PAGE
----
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What not to do

Seven deadly sins of Web design Add to ...

An eye-catching website is a must for every business, but many are still making rookie design mistakes that are easy to avoid. And that’s not something any business can afford.

“Your website is the single most important marketing element for your business today,” says Ezra Silverton, president of the Toronto Web design firm 9th Sphere, prioritizing it ahead of that increasingly archaic prop, the business card.

“You only have one chance to make a first impression,” he says. “In person, very few people will walk away within seconds if they get a bad impression – but on a website, they click away instantly.”

Here, Mr. Silverton and Doug Morneau, founder and chief executive officer of Rhino Marketing in Vancouver, share their seven deadliest Web design sins and how you can avoid them.

Putting design before content

Yes, good design is non-negotiable, says Mr. Silverton. But creating a design template and then trying to fit content into that design is a fatal flaw. “The most important reason people go to your site is to find the content,” he says.

“If you’re putting design before content, then you’re forced to adjust the content to comply with the design, and you really want it to be the other way around.”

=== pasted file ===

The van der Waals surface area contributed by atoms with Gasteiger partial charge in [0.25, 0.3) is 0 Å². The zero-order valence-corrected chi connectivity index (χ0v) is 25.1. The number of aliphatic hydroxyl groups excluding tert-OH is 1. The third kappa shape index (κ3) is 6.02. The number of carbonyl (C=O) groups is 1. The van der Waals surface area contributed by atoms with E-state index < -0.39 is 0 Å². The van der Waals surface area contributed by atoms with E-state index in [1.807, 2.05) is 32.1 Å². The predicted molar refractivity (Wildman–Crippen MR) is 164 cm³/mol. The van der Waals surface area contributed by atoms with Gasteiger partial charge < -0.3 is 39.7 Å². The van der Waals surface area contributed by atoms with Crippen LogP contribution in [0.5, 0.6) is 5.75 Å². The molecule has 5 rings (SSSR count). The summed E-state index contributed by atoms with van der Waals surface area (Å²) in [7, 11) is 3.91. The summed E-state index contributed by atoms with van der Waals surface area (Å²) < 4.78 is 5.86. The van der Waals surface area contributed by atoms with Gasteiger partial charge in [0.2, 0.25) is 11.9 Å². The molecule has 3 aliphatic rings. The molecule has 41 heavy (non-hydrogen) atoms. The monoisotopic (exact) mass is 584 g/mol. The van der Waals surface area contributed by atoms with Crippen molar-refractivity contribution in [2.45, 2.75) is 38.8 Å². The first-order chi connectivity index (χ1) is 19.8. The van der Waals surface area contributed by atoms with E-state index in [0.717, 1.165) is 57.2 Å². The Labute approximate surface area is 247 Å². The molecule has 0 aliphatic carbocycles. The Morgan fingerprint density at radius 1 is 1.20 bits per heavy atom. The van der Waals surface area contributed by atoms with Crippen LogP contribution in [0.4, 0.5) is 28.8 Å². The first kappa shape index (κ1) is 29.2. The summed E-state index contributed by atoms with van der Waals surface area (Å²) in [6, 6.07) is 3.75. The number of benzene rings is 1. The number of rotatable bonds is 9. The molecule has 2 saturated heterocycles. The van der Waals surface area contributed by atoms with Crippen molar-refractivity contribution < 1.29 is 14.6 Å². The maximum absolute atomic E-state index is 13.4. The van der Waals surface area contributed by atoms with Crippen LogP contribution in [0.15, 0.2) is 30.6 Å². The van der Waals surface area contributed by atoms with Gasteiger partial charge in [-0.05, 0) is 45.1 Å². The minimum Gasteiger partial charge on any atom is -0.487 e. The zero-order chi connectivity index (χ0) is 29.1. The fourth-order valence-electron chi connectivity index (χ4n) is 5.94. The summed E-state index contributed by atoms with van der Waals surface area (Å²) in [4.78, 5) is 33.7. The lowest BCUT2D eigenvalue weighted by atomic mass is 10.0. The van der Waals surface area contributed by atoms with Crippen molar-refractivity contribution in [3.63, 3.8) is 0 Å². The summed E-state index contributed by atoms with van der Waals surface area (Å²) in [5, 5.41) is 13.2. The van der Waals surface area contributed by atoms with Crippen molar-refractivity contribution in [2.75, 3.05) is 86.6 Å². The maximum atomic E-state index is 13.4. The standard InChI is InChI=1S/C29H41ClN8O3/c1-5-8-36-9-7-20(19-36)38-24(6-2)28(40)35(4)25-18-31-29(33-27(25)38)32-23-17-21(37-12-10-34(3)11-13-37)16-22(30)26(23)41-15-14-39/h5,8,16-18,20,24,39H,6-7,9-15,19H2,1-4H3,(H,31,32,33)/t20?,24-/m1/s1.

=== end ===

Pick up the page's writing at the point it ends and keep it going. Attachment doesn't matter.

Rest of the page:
Designing without strategy

“You need to know the goals of the site first, and then achieve those through design,” says Mr. Silverton.

“We emphasize strategy first, but I can’t even think of a single client who would think this way. They always come in and talk about the colours and images they want to use. They’re excited about the visual aspect, and they forget about strategy.”

It starts with understanding your audience, says Mr. Morneau. “You need to understand where and when they’re going to use the site,” he says, adding that often the goal of a business site is to support and drive sales.

He recommends visualizing how users are going to interact with your content. If, for instance, you’re in the business of selling washing machines, people will visit your site for three reasons: To research your product, to find out where it’s available and to actually purchase the item. “Before you rush to roll out a site, you need to know how people are going to use it,” he says.

Getting too creative – or not creative enough

Mr. Silverton cautions against getting too fancy with animated graphics and music. “People can go overboard and put a lot of flashy things on their site,’ he says. “If it’s a business about, say, plumbing, it may not be appropriate.”

Conversely, it may be tempting for new businesses to go with an out-of-the-box template design, but considering the consumer demand for websites, and what the competition is likely offering, it may not be the best choice. “If you’re going to set up a site, set up something that looks like you spent time on it,” says Mr. Morneau. “Otherwise, you may be better off without a site at all.”

Mr. Silverton agrees that sites that are quickly thrown together without care make a bad impression. “You can spot those right off the bat – and I’m not just talking about people in the Web design business. Customers can, too.”

Burying contact info

It sounds like a basic necessity, but many businesses make their contact information hard to find.